Having been a hit movie and a startlingly successful Broadway show, Once’s return to what seems its spiritual home – Dublin’s Olympia Theatre – is a big one, especially with much of the cast renewed, and what’s become a big, global name to live up to.
Once is both unique, and uniquely Irish. With the lead characters played by Glen Hansard and Marketa Irglova in the hit movie version, the play riffs off a similar theme, taking music from the city’s streets and capturing its textures and nuance on stage.
There are some subtle touches: an on-stage bar; the ‘non-acting’ role of the characters in providing musical entertainment before the main performance gets underway, and a relatively unscripted style that makes no two performances quite the same.
Phelim Drew – who’s featured in movies including The Commitments, Angela’s Ashes and King Arthur – has a lifelong connection with Irish music through his father, Dubliners star Ronnie Drew.
He’s long since established as a name in his own right, however, and the return of Once this summer also marks his return to the role of Billy.
“It’s a different cast – an all-Irish one – and the chemistry has changed considerably,” Drew told The Gazette as rehearsals for the latest run got under way.
“Six new people means a very fresh start, and they’re all amazing musicians and actors, so we’re flying through it. Brian Gilligan, who’s playing Guy, has a lovely quality in that role, which is great. It’s a difficult play to cast, because a lot of the cast – as well as being really stand-out actors – have to be great singers and guitar players, and it’s difficult to tick all those boxes. That makes Once special in its own way; this time around we have a really great cast.”
“Glen [Hansard] is the embodiment of someone who has worked so hard to get from the streets of Dublin to being idolised abroad,” Drew says of The Frames man’s role in the production, with Hansard having starred in the hit movie.
“I went to see him play in Vicar Street recently and it was just stunning. It’s hard to produce something of that quality, but we’re doing everything we can to emulate it.”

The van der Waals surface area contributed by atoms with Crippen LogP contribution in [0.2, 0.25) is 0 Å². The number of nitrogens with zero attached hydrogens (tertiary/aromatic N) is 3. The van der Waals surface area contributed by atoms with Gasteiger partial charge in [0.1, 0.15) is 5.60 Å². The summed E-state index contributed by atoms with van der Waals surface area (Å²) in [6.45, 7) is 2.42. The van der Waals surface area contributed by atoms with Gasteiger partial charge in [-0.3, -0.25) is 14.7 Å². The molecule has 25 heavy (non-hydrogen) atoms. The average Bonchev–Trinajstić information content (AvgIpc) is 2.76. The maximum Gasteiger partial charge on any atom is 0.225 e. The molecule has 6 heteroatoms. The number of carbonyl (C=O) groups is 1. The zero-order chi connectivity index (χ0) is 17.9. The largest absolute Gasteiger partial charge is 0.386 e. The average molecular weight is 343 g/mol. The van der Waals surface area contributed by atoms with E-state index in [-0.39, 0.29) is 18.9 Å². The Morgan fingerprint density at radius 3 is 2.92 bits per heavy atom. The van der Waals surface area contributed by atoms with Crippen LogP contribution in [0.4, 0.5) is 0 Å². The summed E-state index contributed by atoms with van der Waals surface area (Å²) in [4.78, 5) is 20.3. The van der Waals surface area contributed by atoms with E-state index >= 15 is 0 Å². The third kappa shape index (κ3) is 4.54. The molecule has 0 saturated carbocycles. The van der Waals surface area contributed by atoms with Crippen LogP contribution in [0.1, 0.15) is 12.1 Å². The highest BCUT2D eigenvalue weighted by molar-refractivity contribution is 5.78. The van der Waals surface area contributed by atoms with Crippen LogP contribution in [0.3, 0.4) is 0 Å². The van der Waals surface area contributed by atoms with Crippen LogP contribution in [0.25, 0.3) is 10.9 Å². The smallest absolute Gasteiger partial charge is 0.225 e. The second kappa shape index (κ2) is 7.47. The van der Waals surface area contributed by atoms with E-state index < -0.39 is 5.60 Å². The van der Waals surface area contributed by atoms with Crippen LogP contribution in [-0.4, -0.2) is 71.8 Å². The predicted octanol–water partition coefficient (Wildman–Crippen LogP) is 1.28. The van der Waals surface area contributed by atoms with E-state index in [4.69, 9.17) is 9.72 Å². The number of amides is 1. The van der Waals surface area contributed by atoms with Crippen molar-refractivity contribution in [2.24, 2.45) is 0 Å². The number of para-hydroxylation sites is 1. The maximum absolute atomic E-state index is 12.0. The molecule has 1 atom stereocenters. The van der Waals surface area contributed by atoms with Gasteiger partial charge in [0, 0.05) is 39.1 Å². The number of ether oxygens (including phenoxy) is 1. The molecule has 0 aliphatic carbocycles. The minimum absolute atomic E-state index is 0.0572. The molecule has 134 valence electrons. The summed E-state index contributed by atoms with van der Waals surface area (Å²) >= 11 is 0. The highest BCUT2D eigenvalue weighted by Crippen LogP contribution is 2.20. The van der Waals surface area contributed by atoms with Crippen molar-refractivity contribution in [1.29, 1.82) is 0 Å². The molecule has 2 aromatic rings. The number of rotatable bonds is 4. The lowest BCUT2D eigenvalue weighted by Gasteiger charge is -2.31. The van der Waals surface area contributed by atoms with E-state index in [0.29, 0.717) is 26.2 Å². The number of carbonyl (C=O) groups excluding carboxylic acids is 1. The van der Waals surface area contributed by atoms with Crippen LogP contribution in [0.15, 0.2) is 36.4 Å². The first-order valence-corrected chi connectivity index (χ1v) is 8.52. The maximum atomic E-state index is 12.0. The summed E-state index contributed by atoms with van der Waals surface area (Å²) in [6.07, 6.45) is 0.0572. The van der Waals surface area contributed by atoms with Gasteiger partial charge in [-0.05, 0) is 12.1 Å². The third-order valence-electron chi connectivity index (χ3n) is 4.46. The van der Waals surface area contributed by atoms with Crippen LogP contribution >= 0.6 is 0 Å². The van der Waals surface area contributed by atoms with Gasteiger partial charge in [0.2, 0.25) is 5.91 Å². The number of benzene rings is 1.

Drew himself has a long history with the Olympia, with The Dubliners having traditionally played at the venue once a year for a large part of their career, and naturally, Phelim regularly in the audience.
“I’ve played on most Dublin theatre stages over the years, but it’s always highly emotional on stage at the Olympia,” he explains.
“Singing ‘The Auld Triangle’ with Glen [Hansard] after Once last time around was really special. I used to go in as a child every summer, when my dad played the big summer shows, and even got to know the staff, some of whom are still there. So it really means something to me.
“There’s not as much pressure on the rehearsals for me this time around,” Drew goes on to admit. “There’s never as much pressure with the basics like getting the lines when you’ve done a show before.
“Last year there was an American director doing it who really wanted to re-examine the play, and that brought its own pressures. It can be hard to forget the previous times.
“Des Kennedy, who’s directing this time around, makes it feel comfortable, happy and makes us feel released as actors despite the obvious pressure to get things right.
“There’s this incredible repertoire of songs to learn, about 20, plus three more to do before the show every night, and those three don’t stay the same. It’s quite a big undertaking, and there are no real shortcuts.”
Speaking of the show’s most playful quirk, the on-stage bar, Drew outlines how it fits into the feel of the play.
“It’s like walking into a Temple Bar pub, it really mimics that atmosphere,” he explains. “It really eases us and the audience into the show, and people just accept it.
“It’s like watching a good film, you forget you’re watching a movie and suspend your disbelief. People can be a bit blown away but they’ve been very generous and giving in terms of space and enjoyment with the bar.”
On his own return, Drew says “I’ve been lucky, having one good project after another. Ireland being Ireland, for actors, stage is your bread and butter, and while I’ve done a bit of film and TV, it’s a different kind of thing.
“I’m a freelance actor, and such as it is, you’re very rarely in a position to choose your projects. You’re lucky enough to be cast; very few actors have any power over what they actually do. If you like what you’re doing, that’s normally a bonus.
“So I’m very lucky to get roles like this that I do really enjoy.”
On his own role, Drew describes his character Billy as “obsessive and nerdy – he seems like the kind of guy who in owning a music shop, might know the serial number of every instrument. I’m not very nerdy, but like him, I’m definitely quite unhinged! He doesn’t give up, and he has a big heart.
“Our role, ultimately, is to communicate stories to an audience,” Drew concludes.
“Whether they’re American, Chinese or Irish, you can feel when an audience is with you, you get that dynamic on the stage. That’s when things really shine through. Without the audience, you don’t have that connection.”
Once returns to the Olympia on June 30 and will run until August 26